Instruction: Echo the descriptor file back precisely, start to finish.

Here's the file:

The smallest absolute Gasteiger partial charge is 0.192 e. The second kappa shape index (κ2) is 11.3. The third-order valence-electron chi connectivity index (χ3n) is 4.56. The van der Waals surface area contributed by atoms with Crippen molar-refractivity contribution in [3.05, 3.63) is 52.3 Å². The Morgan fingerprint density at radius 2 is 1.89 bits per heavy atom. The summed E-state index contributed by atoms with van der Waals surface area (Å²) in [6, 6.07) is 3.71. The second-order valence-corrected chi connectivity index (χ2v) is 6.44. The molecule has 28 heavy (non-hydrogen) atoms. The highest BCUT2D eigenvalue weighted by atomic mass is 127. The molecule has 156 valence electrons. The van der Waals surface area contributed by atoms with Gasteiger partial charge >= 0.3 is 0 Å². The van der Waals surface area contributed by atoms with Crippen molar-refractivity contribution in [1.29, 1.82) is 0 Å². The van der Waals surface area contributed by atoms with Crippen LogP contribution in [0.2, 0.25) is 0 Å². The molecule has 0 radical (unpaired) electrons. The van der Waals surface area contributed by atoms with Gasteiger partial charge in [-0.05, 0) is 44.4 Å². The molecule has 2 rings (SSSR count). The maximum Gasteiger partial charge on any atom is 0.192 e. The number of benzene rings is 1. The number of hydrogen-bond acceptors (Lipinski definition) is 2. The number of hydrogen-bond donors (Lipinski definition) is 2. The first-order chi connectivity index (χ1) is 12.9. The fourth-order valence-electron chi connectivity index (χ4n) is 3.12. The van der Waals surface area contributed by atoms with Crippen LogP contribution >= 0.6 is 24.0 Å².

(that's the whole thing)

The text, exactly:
The smallest absolute Gasteiger partial charge is 0.192 e. The second kappa shape index (κ2) is 11.3. The third-order valence-electron chi connectivity index (χ3n) is 4.56. The van der Waals surface area contributed by atoms with Crippen molar-refractivity contribution in [3.05, 3.63) is 52.3 Å². The Morgan fingerprint density at radius 2 is 1.89 bits per heavy atom. The summed E-state index contributed by atoms with van der Waals surface area (Å²) in [6, 6.07) is 3.71. The second-order valence-corrected chi connectivity index (χ2v) is 6.44. The molecule has 28 heavy (non-hydrogen) atoms. The highest BCUT2D eigenvalue weighted by atomic mass is 127. The molecule has 156 valence electrons. The van der Waals surface area contributed by atoms with Gasteiger partial charge >= 0.3 is 0 Å². The van der Waals surface area contributed by atoms with Crippen molar-refractivity contribution in [1.29, 1.82) is 0 Å². The van der Waals surface area contributed by atoms with Crippen LogP contribution in [0.2, 0.25) is 0 Å². The molecule has 0 radical (unpaired) electrons. The van der Waals surface area contributed by atoms with Gasteiger partial charge in [-0.05, 0) is 44.4 Å². The molecule has 2 rings (SSSR count). The maximum Gasteiger partial charge on any atom is 0.192 e. The number of benzene rings is 1. The number of hydrogen-bond acceptors (Lipinski definition) is 2. The number of hydrogen-bond donors (Lipinski definition) is 2. The first-order chi connectivity index (χ1) is 12.9. The fourth-order valence-electron chi connectivity index (χ4n) is 3.12. The van der Waals surface area contributed by atoms with Crippen LogP contribution >= 0.6 is 24.0 Å².